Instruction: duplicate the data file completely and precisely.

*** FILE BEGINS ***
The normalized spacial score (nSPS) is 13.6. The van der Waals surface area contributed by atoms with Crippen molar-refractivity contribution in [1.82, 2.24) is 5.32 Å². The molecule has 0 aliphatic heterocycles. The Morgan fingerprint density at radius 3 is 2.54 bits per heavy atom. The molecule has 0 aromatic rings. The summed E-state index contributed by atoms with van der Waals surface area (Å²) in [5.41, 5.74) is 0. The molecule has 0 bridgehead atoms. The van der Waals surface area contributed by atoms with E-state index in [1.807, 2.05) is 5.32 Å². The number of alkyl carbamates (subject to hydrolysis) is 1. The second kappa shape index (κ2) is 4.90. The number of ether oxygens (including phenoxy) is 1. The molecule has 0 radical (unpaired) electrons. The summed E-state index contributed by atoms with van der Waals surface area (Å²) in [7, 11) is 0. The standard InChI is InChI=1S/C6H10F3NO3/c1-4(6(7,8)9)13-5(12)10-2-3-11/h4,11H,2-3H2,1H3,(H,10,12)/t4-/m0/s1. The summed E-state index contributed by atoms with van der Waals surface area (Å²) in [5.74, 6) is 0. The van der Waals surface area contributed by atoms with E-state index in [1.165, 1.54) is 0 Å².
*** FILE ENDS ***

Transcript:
The normalized spacial score (nSPS) is 13.6. The van der Waals surface area contributed by atoms with Crippen molar-refractivity contribution in [1.82, 2.24) is 5.32 Å². The molecule has 0 aliphatic heterocycles. The Morgan fingerprint density at radius 3 is 2.54 bits per heavy atom. The molecule has 0 aromatic rings. The summed E-state index contributed by atoms with van der Waals surface area (Å²) in [5.41, 5.74) is 0. The molecule has 0 bridgehead atoms. The van der Waals surface area contributed by atoms with E-state index in [1.807, 2.05) is 5.32 Å². The number of alkyl carbamates (subject to hydrolysis) is 1. The second kappa shape index (κ2) is 4.90. The number of ether oxygens (including phenoxy) is 1. The molecule has 0 radical (unpaired) electrons. The summed E-state index contributed by atoms with van der Waals surface area (Å²) in [7, 11) is 0. The standard InChI is InChI=1S/C6H10F3NO3/c1-4(6(7,8)9)13-5(12)10-2-3-11/h4,11H,2-3H2,1H3,(H,10,12)/t4-/m0/s1. The summed E-state index contributed by atoms with van der Waals surface area (Å²) in [5.74, 6) is 0. The van der Waals surface area contributed by atoms with E-state index in [1.165, 1.54) is 0 Å².